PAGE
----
Thousands rally for justice in Kandhamal

Raikia (Matters India): More than 5,000 people marched in a town Odisha’s Kandhamal district on Monday to press for justice, peace and communal harmony.

More violence, we want peace and justice,” shouted the marchers, who were mostly people of Kandhamal that had witnessed unprecedented attacks against Christians seven years ago.

The march marked the seventh anniversary of the Kandhamal violence that killed nearly 100 people and displaced more than 50,000 others.

They marched from Beradakia Chowk to Raikia College Chowk in Raikia, a major town in Kandhamal district, covering a distance of one and half kilometers.

They also demanded end to atrocities against minorities and women and division of people in the name of religion and caste.

Their also demanded appropriate compensation for the damages and losses they suffered during the sectarian violence in 2007 and 2008.

Among those who addressed the marchers were Mani Shankar Iyer, a former federal minister, Bridna Kara, a Member of Parliament and a top leader of the Communist Party of India (Marxist) and Kavita Krishnan, former Member of Parliament and a Marxist leader.

“As a central minister, I had come to this beautiful land before violence and now when I came here, I feel deep pain,” said Mani Shankar Aiyar.

“Diverse religions and castes used to live in peace. But suddenly a lot people were killed, displaced, houses and churches were destroyed, women were raped and molested. Even now many people who were displaced cannot come back. Should we forget what happened? Forgetting can be a crime. Justice has to be achieved,” he added.

Karat said the accused in only two murder cases have received “some sort of imprisonment.”

“Does it mean that the rest of those who were killed were not human beings? Though the Maoists had taken the responsibility of the murder of Swami Laxmananda, seven innocent Adivasis and Dalits are in prison today for the same crime. You do not punish the guilty and you punish the innocents with fabricated cases. These innocents are not even given bail, while bails are easily given to those who are responsible for communal violence in any part of this country,” she added.

Krishnan wants to equate what the Hindu radicals had done in Kandhamal in 2007 and 2008 with terrorism. “If this is not terrorism what else is it?” asked she asked.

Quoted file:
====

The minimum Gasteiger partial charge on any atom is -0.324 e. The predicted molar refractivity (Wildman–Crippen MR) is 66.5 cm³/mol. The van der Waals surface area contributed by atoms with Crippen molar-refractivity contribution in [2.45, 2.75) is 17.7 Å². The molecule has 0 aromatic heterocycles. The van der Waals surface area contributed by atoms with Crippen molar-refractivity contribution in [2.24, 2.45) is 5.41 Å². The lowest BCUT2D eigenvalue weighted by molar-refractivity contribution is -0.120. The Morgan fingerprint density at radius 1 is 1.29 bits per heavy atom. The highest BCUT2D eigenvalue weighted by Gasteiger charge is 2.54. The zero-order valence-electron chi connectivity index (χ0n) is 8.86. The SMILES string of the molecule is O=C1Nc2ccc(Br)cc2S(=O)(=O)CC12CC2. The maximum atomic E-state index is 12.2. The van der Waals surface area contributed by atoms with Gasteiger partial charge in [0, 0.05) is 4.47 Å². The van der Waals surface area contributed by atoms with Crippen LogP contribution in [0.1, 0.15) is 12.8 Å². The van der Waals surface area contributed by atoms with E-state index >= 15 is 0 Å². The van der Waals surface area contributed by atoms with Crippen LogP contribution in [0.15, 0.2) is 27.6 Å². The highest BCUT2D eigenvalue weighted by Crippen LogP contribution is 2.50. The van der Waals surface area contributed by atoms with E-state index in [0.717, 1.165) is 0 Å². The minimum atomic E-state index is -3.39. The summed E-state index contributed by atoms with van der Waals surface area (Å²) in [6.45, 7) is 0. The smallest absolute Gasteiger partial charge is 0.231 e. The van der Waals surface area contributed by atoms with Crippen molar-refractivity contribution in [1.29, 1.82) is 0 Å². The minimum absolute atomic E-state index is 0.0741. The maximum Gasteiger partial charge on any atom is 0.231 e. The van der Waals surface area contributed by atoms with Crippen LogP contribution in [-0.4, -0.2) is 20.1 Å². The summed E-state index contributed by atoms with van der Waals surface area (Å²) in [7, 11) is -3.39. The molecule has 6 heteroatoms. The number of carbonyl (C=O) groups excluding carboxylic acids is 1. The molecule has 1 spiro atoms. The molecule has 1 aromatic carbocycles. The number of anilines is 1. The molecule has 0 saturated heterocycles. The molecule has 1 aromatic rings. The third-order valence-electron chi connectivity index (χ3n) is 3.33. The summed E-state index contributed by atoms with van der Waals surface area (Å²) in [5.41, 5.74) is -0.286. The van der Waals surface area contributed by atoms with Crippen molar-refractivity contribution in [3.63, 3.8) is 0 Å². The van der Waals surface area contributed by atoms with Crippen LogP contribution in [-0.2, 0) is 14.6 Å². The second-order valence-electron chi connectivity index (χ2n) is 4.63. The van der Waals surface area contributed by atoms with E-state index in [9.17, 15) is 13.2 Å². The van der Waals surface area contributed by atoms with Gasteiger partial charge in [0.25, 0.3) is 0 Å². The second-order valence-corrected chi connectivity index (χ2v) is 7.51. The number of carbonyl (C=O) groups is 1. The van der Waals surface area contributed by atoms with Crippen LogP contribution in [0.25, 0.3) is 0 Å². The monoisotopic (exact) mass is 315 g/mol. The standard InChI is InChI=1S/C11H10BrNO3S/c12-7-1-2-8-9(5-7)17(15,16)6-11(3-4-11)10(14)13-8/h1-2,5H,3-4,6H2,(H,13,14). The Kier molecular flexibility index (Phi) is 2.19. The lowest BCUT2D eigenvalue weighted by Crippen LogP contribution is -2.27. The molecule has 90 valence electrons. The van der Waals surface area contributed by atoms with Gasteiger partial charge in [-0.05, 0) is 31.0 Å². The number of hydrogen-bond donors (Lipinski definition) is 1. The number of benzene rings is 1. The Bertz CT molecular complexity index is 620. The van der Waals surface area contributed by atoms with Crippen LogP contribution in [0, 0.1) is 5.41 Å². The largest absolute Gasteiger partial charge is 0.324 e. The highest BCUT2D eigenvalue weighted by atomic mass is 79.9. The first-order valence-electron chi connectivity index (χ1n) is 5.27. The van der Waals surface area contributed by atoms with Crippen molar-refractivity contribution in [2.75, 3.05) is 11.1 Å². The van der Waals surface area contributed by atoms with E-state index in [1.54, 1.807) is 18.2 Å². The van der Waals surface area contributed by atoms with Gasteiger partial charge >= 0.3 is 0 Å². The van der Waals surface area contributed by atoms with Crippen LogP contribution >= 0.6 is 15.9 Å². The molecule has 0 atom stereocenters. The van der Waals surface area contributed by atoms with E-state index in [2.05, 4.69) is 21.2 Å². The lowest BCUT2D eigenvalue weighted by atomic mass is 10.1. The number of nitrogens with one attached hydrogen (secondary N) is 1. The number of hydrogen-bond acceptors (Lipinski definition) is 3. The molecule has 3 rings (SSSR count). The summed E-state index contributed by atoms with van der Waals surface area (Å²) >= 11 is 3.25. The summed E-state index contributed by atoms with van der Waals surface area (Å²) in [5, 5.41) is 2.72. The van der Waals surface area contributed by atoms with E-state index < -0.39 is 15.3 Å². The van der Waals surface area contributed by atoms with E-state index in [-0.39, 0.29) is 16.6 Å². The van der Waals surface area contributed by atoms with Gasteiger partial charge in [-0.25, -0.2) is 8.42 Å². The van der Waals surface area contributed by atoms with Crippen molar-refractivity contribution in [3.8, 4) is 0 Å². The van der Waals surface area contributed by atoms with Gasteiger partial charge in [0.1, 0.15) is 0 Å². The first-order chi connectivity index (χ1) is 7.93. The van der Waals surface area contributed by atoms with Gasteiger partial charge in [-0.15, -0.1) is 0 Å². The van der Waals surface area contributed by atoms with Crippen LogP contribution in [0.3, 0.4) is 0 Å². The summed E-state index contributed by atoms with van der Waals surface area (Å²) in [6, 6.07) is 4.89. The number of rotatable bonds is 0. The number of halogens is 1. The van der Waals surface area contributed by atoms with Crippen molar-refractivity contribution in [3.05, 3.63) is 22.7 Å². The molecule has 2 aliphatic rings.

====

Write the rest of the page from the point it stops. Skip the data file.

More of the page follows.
She asserted that the Bharatiya Janata Party (Indian people’s party) that heads the federal coalition does not represent Hindu religion. “It represents politics of hate in the name of religion. When thousands of people protested against a rape which took place in Delhi, I reminded them that these struggles are also against the rapes of innocent women in the name of religion in places like Kandhamal.”

She also regretted that paramilitary soldiers deployed to combat Maoists in Kandhamal recently killed two villagers who had gone to make a phone call to their son.
“I would also like to remind the government here that instead of providing justice for the victims and survivors of Kandhamal, you are grabbing and punishing innocent people.”

Krishnan commended the victims and survivors for turning up in large numbers for the rally despite facing several hurdles.

Advocate Dibakar Parichha who coordinates the legal matters of the Kandhamal communal violence, asked the government to identify and prosecute those who are threatening the witnesses and members of the Christian community.

According to a survey, properties worth 900 million rupees were damaged in the communal violence and compensation given so far is only 7 million rupees. He said that a case has been filed in the Supreme Court of India, seeking the court’s intervention in dispensing adequate compensation to the victims.

Jacob Pradhan, the local Member of Legislative Assembly, said that compensation given to Kandhamal communal violence victims are meager compared to Gujarat 2002 and Muzaffarnagar riot victims and even that is not properly distributed yet. He asked the government to expedite the process of distribution of a proper compensation and to take measures to restore peace and harmony in Kandhamal.

Suresh Panigrahi, the state secretary of Marxist party, said that everyone has the right to choose and practice their religion and no forces should be allowed to disrupt this fundamental right.
Human rights activist Ajaya Kumar Singh, who presided over the meeting, said that peace is not the absence of violence, but living a life free from fear and insecurity. This has not happened in Kandhamal even after seven years communal violence. “We have a right to equality, freedom and justice. These are universal indivisible and inalienable rights,” he said.

The meeting started with homage to the people who lost their lives during the violence.

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